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The Parallel Hauntings of “Hotel California” and REBECCA

Maddie Rodriguez

Staff Writer

Maddie Rodriguez is a freelance writer and communications specialist who earned her MA in English Literature from the University of Victoria by writing about The Age of Innocence and Gossip Girl (yes, really). When not writing, Maddie can be found reading or watching television; she has Too Many Feelings about both activities, and expresses them via expansive hand gestures or ALL CAPS (depending on how far away the conversation's other party is). Maddie and her fellow reader/writer partner live in Ottawa. They share their apartment with an ever-encroaching tower of books and two calamity-prone cats. Life is never dull. Twitter: @MaddieMuses

Over the years “Hotel California” has been theorized to be “about” any number of things, from a haunted house to a rehab clinic to the disco culture of the 1970s. Eschewing the literal nature of some of these interpretations, Don Henley has said that the song is about “a journey from innocence to experience.” It’s not a particularly original or unique subject. It’s subject, by and large, of Gothic romance.

I don’t remember the first time I heard “Hotel California.” The Eagles were one of those bands my Dad loved and that I never really listened to so much as absorbed by osmosis. I do remember when I first read Daphne du Maurier’s Rebecca. I was fourteen, and the book was a gift from my mother. She had little time for reading as an adult but remembered loving Rebecca when she was younger and (correctly) thought it was something I’d devour.

When I heard “Hotel California” the first time after reading Rebecca, I made an immediate, intuitive connection between the two: “Oh okay, this song is about Rebecca. I get it now.” I can offer no explanation for this deeply-held but utterly unfounded conviction: I simply felt it to be so. It wasn’t until I went to drop this factoid in conversation several years later that I stopped short — wait, was this actually true? When I realized I had completely made this up, it became just another goofy, self-deprecating “can you believe me?” anecdote I’d tell friends.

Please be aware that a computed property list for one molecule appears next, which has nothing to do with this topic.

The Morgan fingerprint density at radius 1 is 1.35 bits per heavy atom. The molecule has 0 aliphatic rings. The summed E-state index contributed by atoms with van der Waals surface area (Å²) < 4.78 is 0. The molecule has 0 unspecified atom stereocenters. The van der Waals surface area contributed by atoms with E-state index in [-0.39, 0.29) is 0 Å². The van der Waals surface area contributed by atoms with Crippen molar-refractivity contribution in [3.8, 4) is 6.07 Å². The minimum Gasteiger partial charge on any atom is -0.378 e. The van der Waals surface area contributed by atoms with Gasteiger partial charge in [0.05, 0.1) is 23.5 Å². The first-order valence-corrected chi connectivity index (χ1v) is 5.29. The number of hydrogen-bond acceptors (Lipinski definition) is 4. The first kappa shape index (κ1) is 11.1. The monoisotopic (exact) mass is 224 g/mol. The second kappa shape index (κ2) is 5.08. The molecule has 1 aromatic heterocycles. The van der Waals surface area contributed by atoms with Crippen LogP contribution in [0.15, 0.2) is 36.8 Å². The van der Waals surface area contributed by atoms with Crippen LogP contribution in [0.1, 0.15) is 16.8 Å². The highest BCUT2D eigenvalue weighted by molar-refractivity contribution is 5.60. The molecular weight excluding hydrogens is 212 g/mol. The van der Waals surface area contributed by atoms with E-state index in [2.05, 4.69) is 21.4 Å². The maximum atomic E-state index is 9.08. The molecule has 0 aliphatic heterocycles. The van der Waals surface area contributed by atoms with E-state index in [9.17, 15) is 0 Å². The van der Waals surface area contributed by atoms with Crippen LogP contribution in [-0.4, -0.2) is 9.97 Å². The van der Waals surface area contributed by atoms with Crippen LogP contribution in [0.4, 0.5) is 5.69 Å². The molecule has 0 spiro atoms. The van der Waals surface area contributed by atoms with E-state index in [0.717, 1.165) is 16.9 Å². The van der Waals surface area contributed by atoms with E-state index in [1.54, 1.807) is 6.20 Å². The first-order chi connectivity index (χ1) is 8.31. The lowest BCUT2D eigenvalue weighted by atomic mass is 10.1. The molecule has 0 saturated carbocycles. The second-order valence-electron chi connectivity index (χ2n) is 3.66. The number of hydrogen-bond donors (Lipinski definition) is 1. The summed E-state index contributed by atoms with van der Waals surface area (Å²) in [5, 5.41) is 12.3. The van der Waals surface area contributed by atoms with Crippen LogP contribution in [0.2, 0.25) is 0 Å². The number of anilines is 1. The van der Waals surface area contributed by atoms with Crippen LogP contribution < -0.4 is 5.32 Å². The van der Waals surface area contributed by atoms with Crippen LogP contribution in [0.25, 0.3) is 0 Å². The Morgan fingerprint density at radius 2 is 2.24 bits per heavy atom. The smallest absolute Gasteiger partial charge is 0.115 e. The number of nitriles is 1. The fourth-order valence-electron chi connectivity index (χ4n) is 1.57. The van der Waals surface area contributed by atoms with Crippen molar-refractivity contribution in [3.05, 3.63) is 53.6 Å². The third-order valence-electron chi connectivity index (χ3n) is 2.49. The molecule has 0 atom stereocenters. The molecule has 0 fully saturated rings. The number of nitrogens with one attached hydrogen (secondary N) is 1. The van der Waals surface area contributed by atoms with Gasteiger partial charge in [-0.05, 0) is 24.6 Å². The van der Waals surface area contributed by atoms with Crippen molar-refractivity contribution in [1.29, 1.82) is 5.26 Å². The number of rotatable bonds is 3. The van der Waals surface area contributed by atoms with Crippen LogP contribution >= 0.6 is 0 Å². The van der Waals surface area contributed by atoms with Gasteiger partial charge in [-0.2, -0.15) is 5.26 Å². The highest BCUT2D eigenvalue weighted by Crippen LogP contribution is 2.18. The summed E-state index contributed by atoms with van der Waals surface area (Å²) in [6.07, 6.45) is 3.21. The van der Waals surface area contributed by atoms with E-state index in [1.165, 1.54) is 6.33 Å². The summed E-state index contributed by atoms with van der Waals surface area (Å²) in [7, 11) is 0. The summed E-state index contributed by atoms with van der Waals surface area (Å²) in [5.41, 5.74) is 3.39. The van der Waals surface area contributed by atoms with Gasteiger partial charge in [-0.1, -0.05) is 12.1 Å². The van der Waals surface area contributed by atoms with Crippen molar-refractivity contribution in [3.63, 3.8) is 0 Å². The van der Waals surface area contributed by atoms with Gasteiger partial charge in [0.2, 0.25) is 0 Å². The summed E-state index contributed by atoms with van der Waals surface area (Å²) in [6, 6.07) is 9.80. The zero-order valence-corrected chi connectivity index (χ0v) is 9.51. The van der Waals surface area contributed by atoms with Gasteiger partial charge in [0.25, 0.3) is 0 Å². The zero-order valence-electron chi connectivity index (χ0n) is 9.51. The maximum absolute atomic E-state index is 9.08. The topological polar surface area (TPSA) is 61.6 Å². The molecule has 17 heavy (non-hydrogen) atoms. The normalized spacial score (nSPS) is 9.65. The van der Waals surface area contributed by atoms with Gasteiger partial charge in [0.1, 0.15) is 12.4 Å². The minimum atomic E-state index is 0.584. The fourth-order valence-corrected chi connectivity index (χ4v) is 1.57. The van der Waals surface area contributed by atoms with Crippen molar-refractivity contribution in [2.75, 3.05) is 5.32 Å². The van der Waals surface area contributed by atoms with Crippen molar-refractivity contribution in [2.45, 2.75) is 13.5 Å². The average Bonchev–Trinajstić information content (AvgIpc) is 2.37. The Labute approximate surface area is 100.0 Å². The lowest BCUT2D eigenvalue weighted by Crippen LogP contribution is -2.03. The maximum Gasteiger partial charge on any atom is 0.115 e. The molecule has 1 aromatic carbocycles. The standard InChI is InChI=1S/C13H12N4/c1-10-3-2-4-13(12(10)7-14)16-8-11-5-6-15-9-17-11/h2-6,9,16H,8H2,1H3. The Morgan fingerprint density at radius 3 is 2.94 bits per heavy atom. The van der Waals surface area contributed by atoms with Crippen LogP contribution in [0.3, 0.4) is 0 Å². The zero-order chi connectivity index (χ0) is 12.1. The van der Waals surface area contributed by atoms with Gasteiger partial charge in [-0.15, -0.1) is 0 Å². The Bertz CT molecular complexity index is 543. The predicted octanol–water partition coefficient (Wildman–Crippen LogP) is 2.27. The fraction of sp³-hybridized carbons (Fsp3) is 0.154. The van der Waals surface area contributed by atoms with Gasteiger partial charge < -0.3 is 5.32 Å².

Rereading du Maurier’s novel this summer, though, I went from reminiscing about my strange, adolescent adaptation conspiracy theory with something like bemusement to being convinced of its merits (again). The more I read, the less out-of-left-field the connection I had made between the two seemed. Not that “Hotel California” is actually, literally inspired by Rebecca; rather, that they share a number of thematic and textual parallels and that they hit their audience on the same Gothic, sex-and-death register. Du Maurier’s novel and The Eagles’ song seem now to me to be spiritual bedfellows: two chronicles of innocence lost suffused with decadence and danger, and both with indelible, magnetic settings that have captivated the popular imagination for decades.

Rebecca’s narrator, most commonly referred to as the second Mrs. de Winter, goes from a sullen, excruciatingly shy girl to the cool coconspirator and wife of an unrepentant murderer. She begins the novel as someone too awkward to even say which vase she prefers and ends it as a woman who reacts to her husband’s confession of murder with gratitude — sure, he may have killed his wife, but at least he never loved her. Du Maurier marks this shift by bookending the chapters in which the truth about Rebecca is revealed with two declarations of maturity. Before her husband has even said a word about his murdered wife, the second Mrs. de Winter insists, “I’ve grown up, Maxim, in twenty-four hours. I’ll never be a child again.” By the time he’s done telling his sordid tale, Maxim has to agree with her: “It’s gone forever, that funny, young, lost look that I loved. It won’t come back again.”

Corruption and a kind of malevolent decadence recur across both Rebecca and “Hotel California.” At first sight, the second Mrs. de Winter breathlessly describes Manderley as “a thing of grace and beauty, exquisite and faultless, lovelier than I had ever dreamed.” But commingled with this faultless grace are suggestions of carnality and gore: the second Mrs. de Winter’s first impression of Mrs. Danvers is of a “black figure” whose “hollow eyes watching me intently from the white skull’s face,” and she describes the famed Manderley rhododendrons as “nothing but slaughterous red, luscious and fantastic … monsters, rearing to the sky, massed like a battalion.”